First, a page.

Kellie K. Middleton, MD

What Happens If You Don’t Repair A Torn Meniscus?

Oct 24, 2022
What Happens If You Don’t Repair A Torn Meniscus?
The knees are a vulnerable part of the body, particularly if you frequently play sports or work in manual labor. In fact, the knee joint is the most commonly injured joint amongst US athletes, and it often affects non-athletic people too...

The knees are a vulnerable part of the body, particularly if you frequently play sports or work in manual labor. In fact, the knee joint is the most commonly injured joint amongst US athletes, and it often affects non-athletic people too!

Today, we’re talking about meniscus tears, an increasingly common knee-related injury for all age groups. If you’ve recently hurt your knee and you think your menisci may have been damaged, it’s essential that you seek medical attention. Here’s why.

What Is A Meniscus?

A meniscus is one of two menisci, the fibrocartilage inside and outside of the knee, between the tibia (lower leg bone) and femur (thigh bone). The medial meniscus sits inside the knee, and the lateral meniscus is on the outside. They act as a cushion for your femur and tibia, stabilizing the knee and absorbing shock as well as protecting the bones from being worn down and damaged.

What Is A Meniscus Tear?

Unfortunately, those menisci are fairly easy to damage, which often results in a medial or lateral meniscus tear. This can be caused by a number of things, but it most commonly occurs during activities that require direct contact with the knee or a sudden twist, pivot, or turn. Deep squatting and heavy lifting can also cause damage to the menisci and in some cases the torn cartilage can catch in the knee joint, locking the knee.

What Is A Meniscus Tear

While meniscus tears most commonly affect professional athletes, it is not exclusive to athletes. Meniscus tears in children and adolescents are very common and often occur when playing sports.

But in truth, anyone can experience a meniscus tear during everyday activity, and the older a person is the more at risk they are of experiencing this kind of injury. In fact, men between 40 and 60 are at the highest risk of a meniscus tear.

That’s because the cartilage in the knee degenerates as we age, growing thinner and thus more susceptible to damage. People over the age of 30 may experience a meniscus tear simply from squatting, misstepping, or heavy lifting. Adults with osteoarthritis are also more vulnerable to meniscus tears.


There are a few clear symptoms that can indicate a meniscus tear. These include:

  • Pain around the knee
  • Swelling in the affected area
  • A locking or ‘stuck’ feeling in the knee
  • Restricted range of motion in the knee, particularly difficulty bending or straightening
  • A ‘popping’ feeling during the moment of injury
  • The sense that your knee is sliding forward or giving way when you try to stand on it.


If you are experiencing any combination of these symptoms during or after any kind of physical activity, you should seek medical advice as soon as possible.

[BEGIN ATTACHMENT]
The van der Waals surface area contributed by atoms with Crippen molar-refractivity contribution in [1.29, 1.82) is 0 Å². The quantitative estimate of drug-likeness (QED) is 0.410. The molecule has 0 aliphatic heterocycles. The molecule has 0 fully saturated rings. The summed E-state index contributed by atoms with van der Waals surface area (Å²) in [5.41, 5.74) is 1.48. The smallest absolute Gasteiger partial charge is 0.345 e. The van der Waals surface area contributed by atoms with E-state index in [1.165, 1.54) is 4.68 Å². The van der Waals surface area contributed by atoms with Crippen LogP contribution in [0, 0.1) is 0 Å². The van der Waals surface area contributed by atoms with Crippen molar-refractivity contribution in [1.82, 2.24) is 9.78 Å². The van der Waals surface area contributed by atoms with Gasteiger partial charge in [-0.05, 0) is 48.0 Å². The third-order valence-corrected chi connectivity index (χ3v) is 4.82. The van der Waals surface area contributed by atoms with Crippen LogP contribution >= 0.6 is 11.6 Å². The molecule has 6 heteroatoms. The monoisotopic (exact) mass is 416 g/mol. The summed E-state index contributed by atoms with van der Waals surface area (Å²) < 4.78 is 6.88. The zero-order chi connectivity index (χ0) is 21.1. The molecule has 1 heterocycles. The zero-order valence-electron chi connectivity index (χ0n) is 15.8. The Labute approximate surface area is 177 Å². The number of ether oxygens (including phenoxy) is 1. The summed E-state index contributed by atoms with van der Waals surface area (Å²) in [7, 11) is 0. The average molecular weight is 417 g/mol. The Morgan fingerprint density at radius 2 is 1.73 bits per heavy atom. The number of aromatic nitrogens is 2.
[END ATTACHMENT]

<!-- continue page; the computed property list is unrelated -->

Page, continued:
Treatments For Meniscus Tear

As is the case with many physical injuries, some people choose to go without seeking out treatment for their damaged meniscus. They may prioritize rest and avoid using the injured leg, or they may attempt to continue living their everyday life as normal.

For some people, these conservative treatments may work. After all, not all meniscus tears will require surgery. A doctor may simply recommend the RICE method (Rest, Ice, Compress, Elevate), and mild painkillers such as ibuprofen or aspirin to reduce pain and swelling. In some cases, they may also refer you to a physical therapist to decrease pain and swelling, and increase mobility.

Treatments For Meniscus Tear

But in many cases, particularly the more severe ones, a meniscus tear must be treated via surgery if it is not healing on its own. During the surgery, your surgeon will repair the torn meniscus, and even trim some parts if necessary. You will then undergo physical therapy and be given recovery instructions to ensure your knee heals properly in the coming weeks.

Consequences Of An Untreated Meniscus Tear

So what actually happens if your meniscus tear goes untreated? And can a torn meniscus heal on its own? Well, in some cases it isn’t a big deal. If the tear is simple, the knee is not locked, and the pain and swelling can be managed with OTC medication, it may be as simple as resting and waiting for it to heal itself. Sometimes that will be sufficient, particularly for younger patients.

But that certainly isn’t true for everyone. Depending on the type of injury, an untreated meniscus tear can increase in size over time, eventually leading to further injuries and complications with the knee in the long term, including arthritis. The torn meniscus cartilage may even be at risk of slipping into the knee joint causing more severe pain, and inflammation and your knee will have decreased function.

Without diagnosis and appropriate treatment, meniscus tears will take longer to heal and pain will be prolonged, particularly for older patients. It can even cause issues with your hip joints in the long term.

For these reasons, we recommend that anyone who has experienced a meniscus tear should seek medical help as soon as possible. While it may not be a serious injury, and your knee may not require surgery, it is still advisable to get your doctor’s advice on how best to treat the injury to avoid complications in the future.

If you think you have experienced a meniscus tear, reach out to our team at Kellie Middleton MD. Our practice is located in Atlanta GA and specializes in orthopedic surgery for sports-related injuries. You can send us an email or call 770-509-4030 to book your first consultation.